We have doubled the size of our tech team in the last few years, and have been able to maintain the supportive engineering culture that made Newsela’s first few years a success. I used to think building a large engineering team meant sacrificing much of its warmth and personality, but I'm pleased to say that has not been the case! The trick seems to be putting your values to work during both the interview process and advancement — creating accountability for culture when new people join, and not forgetting about it as they advance. It also helps that Newsela has many teachers on staff, and working with them every day makes it incredibly difficult to be cynical about the mission of the company. They're an inspiring group of people, and they bring a deep focus on teaching and learning.
We have intentionally borrowed this education focus as part of Newsela's engineering culture. Our more senior people must make teaching a part of their work, and people earlier in their careers are accountable for learning. This can be hard work, because not every engineer comes in with those meta-level skills. But it pays all kinds of dividends—such as keeping the bus count high around important systems—and more importantly, it creates a technical culture where it's OK to ask questions and express uncertainty.
What do you look for in an engineering candidate?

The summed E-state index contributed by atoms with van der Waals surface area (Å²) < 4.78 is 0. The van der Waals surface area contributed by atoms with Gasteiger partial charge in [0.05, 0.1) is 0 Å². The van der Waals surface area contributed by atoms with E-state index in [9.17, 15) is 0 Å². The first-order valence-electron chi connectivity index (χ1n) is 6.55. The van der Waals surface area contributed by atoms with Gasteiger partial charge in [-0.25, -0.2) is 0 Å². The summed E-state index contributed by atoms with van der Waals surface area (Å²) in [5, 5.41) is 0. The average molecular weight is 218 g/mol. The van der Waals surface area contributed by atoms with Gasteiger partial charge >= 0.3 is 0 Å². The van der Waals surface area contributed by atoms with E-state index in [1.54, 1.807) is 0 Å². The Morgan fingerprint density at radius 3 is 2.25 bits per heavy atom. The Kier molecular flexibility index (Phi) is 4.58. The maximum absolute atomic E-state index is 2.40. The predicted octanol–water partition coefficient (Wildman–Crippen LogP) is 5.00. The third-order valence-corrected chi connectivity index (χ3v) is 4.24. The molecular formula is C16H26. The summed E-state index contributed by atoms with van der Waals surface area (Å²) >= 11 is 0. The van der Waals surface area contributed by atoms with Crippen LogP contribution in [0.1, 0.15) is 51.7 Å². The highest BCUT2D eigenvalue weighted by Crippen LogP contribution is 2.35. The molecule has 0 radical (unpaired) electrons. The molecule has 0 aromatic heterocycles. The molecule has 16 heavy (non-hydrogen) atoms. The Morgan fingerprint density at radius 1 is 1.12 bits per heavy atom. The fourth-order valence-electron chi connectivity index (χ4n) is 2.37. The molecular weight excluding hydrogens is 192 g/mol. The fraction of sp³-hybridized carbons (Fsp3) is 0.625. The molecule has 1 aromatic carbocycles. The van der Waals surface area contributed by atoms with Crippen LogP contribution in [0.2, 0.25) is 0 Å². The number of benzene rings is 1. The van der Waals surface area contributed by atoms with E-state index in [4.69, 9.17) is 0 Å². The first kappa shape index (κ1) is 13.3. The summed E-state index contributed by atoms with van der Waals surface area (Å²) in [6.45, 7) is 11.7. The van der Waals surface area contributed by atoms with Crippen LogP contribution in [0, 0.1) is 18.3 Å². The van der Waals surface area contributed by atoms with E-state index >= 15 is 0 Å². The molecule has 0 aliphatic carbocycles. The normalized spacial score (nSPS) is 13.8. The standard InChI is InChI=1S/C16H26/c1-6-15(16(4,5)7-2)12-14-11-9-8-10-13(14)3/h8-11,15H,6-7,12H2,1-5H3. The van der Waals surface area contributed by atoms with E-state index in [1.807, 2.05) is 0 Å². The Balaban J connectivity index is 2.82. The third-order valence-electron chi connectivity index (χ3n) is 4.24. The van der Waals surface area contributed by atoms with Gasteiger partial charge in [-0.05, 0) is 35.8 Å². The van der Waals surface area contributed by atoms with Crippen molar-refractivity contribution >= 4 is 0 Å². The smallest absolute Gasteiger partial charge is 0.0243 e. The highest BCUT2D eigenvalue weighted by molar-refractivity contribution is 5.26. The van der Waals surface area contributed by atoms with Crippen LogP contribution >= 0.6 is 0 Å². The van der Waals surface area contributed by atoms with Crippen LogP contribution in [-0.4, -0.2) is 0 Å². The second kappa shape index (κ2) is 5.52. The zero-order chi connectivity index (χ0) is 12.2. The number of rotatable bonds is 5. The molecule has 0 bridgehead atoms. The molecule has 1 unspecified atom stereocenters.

We're a literacy company, and I think I value literacy in engineers above anything else. “Literacy” can be a hard thing to define in an engineering context—it doesn't mean you have to be an excellent writer or have a huge vocabulary to be successful here. But it does mean you should care about things like word choice when naming variables, stylistic consistency, code comments, and the editorial process (i.e. code review). Fundamentally, you should understand your code as a document for other people to read. And just like there are many ways to be a good writer, there are many ways to be a good developer.
This attitude means we focus our interview process on the fundamentals of clear communication and critical reasoning, which allows us to avoid some of the stereotypes about what expert coders look like and what kind of educational background they should have. This widens the pool of people we interview and who can be successful here. Our team is a diverse group of engineers who are highly collaborative. We hire to avoid creating the kind of environment that rewards iconoclasm and cowboy-coding that I sometimes see in our industry.
You mentioned literacy earlier… read any good books lately?
Definitely. I am an avid reader and always in the middle of a book or three—I value my daily subway ride for that reason. There are a few books I’ve read recently that I could recommend. Scribe by Alyson Hagy somehow combines three genres I like individually: dystopian fiction, historical fiction, and magical realism. If you like any of those genres as well, then it might do something for you. The last book I finished was Americanah by Chimamanda Ngozi Adichie, which I highly recommend. Everything I have read by her leaves me feeling totally wrung out but left in a good place. Probably the most impactful book I have read in a long time—and my go-to recommendation for the last year—is Finite and Infinite Games by James Carse. I like reading about religion, which is what this book is about in its essence, but it does so without any of the familiar trappings of religion. It took a while for the point of the book to materialize for me, but by the time it did it had burrowed surprisingly deep into the way I see the world.
Are you working on any side projects?
Only if finally beating Dark Souls counts.